Thursday, 10 December 2020
Dutch Plastic surgeons have warned of a rise in the prevalence of avocado related injuries, so much so that they’ve coined a term for it – ‘avocado hand’.
The increasingly commonplace injury – which occurs as a result of the incorrect stoning of avocados – is now in fact big enough to merit a warning on the Dutch Society for Plastic Surgery (NVPC) website.
‘The popularity of the fruit is leading to a growing number of patients with so-called “avocado lesions’, a cut at the base of a finger with nerve damage. The NVPC calls on Dutch supermarkets and manufacturers to adjust the ‘stoning instruction’ on avocados,” the listing reads.
Currently, instructions often include the option to remove the stone with a knife, which poses considerable risk of injury if the knife slips, with such injuries are seen on a weekly basis, according to reports. “Pitting with a knife often goes wrong, usually resulting in nerve damage,” says plastic surgeon Dr. Annekatrien van de Kar of the OLVG in Amsterdam.
Research from the United States in 2019 showed that 8,000 Americans suffer an avocado-related injury every year, with the paper calling for “education on safe avocado preparation techniques and public safety initiatives, such as warning labels, could help prevent serious injuries in the future.”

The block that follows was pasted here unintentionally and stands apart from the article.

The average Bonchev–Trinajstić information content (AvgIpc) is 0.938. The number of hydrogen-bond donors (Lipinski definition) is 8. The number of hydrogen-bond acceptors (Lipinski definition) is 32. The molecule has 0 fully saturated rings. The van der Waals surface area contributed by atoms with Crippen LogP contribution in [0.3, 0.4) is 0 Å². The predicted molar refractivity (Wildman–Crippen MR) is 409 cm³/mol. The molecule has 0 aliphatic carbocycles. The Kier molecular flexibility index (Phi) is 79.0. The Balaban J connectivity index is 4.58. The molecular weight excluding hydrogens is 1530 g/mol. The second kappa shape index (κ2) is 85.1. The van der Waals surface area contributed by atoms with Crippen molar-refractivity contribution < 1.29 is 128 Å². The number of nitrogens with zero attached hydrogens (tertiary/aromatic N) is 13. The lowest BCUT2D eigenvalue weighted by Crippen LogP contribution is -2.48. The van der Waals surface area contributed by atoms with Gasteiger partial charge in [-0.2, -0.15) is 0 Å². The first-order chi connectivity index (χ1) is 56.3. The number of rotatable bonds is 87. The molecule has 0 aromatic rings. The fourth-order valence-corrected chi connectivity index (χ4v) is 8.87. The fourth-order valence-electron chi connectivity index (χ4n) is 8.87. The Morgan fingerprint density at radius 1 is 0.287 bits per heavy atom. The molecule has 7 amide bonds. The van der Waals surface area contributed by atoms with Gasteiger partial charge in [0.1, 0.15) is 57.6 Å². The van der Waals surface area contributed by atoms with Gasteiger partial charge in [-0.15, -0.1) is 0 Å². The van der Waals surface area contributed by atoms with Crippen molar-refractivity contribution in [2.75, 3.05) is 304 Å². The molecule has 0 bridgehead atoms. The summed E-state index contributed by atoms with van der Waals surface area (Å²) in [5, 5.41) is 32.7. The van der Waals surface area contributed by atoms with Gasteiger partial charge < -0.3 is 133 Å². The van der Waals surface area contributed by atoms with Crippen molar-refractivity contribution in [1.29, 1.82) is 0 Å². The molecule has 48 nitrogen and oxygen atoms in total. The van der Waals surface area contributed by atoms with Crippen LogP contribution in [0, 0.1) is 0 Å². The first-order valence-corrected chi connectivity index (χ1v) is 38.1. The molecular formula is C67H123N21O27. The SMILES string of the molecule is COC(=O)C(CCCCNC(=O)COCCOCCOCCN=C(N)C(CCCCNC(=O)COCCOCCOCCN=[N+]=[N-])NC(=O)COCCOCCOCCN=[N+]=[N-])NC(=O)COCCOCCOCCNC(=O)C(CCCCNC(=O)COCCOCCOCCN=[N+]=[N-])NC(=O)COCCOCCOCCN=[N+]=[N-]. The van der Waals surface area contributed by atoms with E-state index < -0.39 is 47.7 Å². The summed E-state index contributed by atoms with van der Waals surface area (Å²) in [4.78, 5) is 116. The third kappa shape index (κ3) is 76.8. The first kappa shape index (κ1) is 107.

A 2018 article by the Chicago Tribune went so far as to question if avocado injuries were reaching epidemic proportions.
In Flanders things have not yet reached that stage yet, one expert suggests.
Potential For Nerve Damage
Speaking to Radio 1, Jan Vranckx of the UZ Leuven explained the while increasingly prevalent, the rise avocado hand in Belgium had not yet reached the level of the Netherlands. He urged quick action in the event of an injury to ensure no lasting damage to the nerve.
“There’s a blood vessel and a nerve in those places. That blood vessel is part of a network, so it can’t do much harm,” he explained.
“If the nerve is in the middle, it causes a loss of sensation in the tip of the index finger and the thumb. If you want to tighten a screw or grab something fine, that is exactly where you feel it. If the feeling is gone there, then you are still hindered in performing fine actions”.
“Cutting any food in your hand is never a good idea. It only takes one slip of the knife or an avocado to cause serious injury,” a piece on the California Avocado Commission explains. “As the popularity of avocados continues to grow, so have the reports of these injuries – now widely known as avocado hand.”
According to the Commission, the best practice is as follows:
The Brussels Times